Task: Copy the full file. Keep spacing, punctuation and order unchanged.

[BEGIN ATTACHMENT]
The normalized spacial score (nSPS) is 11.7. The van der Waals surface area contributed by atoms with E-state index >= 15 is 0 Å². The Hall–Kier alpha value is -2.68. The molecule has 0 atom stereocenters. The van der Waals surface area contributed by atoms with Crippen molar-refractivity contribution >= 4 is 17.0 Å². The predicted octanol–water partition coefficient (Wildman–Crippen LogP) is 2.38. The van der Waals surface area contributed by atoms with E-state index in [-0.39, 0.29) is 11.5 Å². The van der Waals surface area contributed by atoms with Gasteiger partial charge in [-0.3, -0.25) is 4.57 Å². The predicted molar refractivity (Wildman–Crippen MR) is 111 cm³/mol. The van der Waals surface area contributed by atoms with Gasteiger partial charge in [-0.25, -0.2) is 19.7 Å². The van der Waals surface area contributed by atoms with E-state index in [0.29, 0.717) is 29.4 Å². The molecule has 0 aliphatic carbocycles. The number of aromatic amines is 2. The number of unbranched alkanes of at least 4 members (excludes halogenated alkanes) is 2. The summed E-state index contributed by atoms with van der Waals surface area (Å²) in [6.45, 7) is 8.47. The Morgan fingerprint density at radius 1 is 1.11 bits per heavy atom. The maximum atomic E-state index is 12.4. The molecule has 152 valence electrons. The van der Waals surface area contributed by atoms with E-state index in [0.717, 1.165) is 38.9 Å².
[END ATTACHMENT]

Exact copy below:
The normalized spacial score (nSPS) is 11.7. The van der Waals surface area contributed by atoms with E-state index >= 15 is 0 Å². The Hall–Kier alpha value is -2.68. The molecule has 0 atom stereocenters. The van der Waals surface area contributed by atoms with Crippen molar-refractivity contribution >= 4 is 17.0 Å². The predicted octanol–water partition coefficient (Wildman–Crippen LogP) is 2.38. The van der Waals surface area contributed by atoms with E-state index in [-0.39, 0.29) is 11.5 Å². The van der Waals surface area contributed by atoms with Gasteiger partial charge in [-0.3, -0.25) is 4.57 Å². The predicted molar refractivity (Wildman–Crippen MR) is 111 cm³/mol. The van der Waals surface area contributed by atoms with Gasteiger partial charge in [-0.25, -0.2) is 19.7 Å². The van der Waals surface area contributed by atoms with E-state index in [0.29, 0.717) is 29.4 Å². The molecule has 0 aliphatic carbocycles. The number of aromatic amines is 2. The number of unbranched alkanes of at least 4 members (excludes halogenated alkanes) is 2. The summed E-state index contributed by atoms with van der Waals surface area (Å²) in [6.45, 7) is 8.47. The Morgan fingerprint density at radius 1 is 1.11 bits per heavy atom. The maximum atomic E-state index is 12.4. The molecule has 152 valence electrons. The van der Waals surface area contributed by atoms with E-state index in [0.717, 1.165) is 38.9 Å².